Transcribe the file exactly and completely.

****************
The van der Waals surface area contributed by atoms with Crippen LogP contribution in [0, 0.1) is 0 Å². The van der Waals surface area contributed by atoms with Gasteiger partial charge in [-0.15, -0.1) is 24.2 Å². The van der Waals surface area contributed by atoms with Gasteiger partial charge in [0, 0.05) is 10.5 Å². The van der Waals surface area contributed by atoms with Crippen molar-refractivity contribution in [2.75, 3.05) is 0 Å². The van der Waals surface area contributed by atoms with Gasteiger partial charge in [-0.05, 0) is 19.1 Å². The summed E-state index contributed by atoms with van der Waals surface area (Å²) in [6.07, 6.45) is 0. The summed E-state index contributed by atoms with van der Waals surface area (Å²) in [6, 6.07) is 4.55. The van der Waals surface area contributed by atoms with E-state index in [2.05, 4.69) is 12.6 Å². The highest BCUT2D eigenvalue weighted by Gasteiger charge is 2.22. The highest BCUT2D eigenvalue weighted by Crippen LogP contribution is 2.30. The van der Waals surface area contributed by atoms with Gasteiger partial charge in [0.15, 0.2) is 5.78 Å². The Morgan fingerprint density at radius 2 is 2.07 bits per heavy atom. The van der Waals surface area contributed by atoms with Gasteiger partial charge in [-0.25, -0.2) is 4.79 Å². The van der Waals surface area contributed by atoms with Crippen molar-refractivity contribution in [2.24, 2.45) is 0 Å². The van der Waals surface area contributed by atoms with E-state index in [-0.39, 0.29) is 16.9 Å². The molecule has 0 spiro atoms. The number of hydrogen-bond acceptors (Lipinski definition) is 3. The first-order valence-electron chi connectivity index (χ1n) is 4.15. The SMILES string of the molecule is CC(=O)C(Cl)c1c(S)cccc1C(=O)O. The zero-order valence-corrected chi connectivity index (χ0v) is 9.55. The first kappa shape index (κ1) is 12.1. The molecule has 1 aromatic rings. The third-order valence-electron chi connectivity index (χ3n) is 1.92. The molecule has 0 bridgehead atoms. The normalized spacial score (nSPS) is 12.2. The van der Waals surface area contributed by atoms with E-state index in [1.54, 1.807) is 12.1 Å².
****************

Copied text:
The van der Waals surface area contributed by atoms with Crippen LogP contribution in [0, 0.1) is 0 Å². The van der Waals surface area contributed by atoms with Gasteiger partial charge in [-0.15, -0.1) is 24.2 Å². The van der Waals surface area contributed by atoms with Gasteiger partial charge in [0, 0.05) is 10.5 Å². The van der Waals surface area contributed by atoms with Crippen molar-refractivity contribution in [2.75, 3.05) is 0 Å². The van der Waals surface area contributed by atoms with Gasteiger partial charge in [-0.05, 0) is 19.1 Å². The summed E-state index contributed by atoms with van der Waals surface area (Å²) in [6.07, 6.45) is 0. The summed E-state index contributed by atoms with van der Waals surface area (Å²) in [6, 6.07) is 4.55. The van der Waals surface area contributed by atoms with E-state index in [2.05, 4.69) is 12.6 Å². The highest BCUT2D eigenvalue weighted by Gasteiger charge is 2.22. The highest BCUT2D eigenvalue weighted by Crippen LogP contribution is 2.30. The van der Waals surface area contributed by atoms with Gasteiger partial charge in [0.15, 0.2) is 5.78 Å². The Morgan fingerprint density at radius 2 is 2.07 bits per heavy atom. The van der Waals surface area contributed by atoms with Gasteiger partial charge in [-0.25, -0.2) is 4.79 Å². The van der Waals surface area contributed by atoms with Crippen molar-refractivity contribution in [2.24, 2.45) is 0 Å². The van der Waals surface area contributed by atoms with E-state index in [-0.39, 0.29) is 16.9 Å². The molecule has 0 spiro atoms. The number of hydrogen-bond acceptors (Lipinski definition) is 3. The first-order valence-electron chi connectivity index (χ1n) is 4.15. The SMILES string of the molecule is CC(=O)C(Cl)c1c(S)cccc1C(=O)O. The zero-order valence-corrected chi connectivity index (χ0v) is 9.55. The first kappa shape index (κ1) is 12.1. The molecule has 1 aromatic rings. The third-order valence-electron chi connectivity index (χ3n) is 1.92. The molecule has 0 bridgehead atoms. The normalized spacial score (nSPS) is 12.2. The van der Waals surface area contributed by atoms with E-state index in [1.54, 1.807) is 12.1 Å².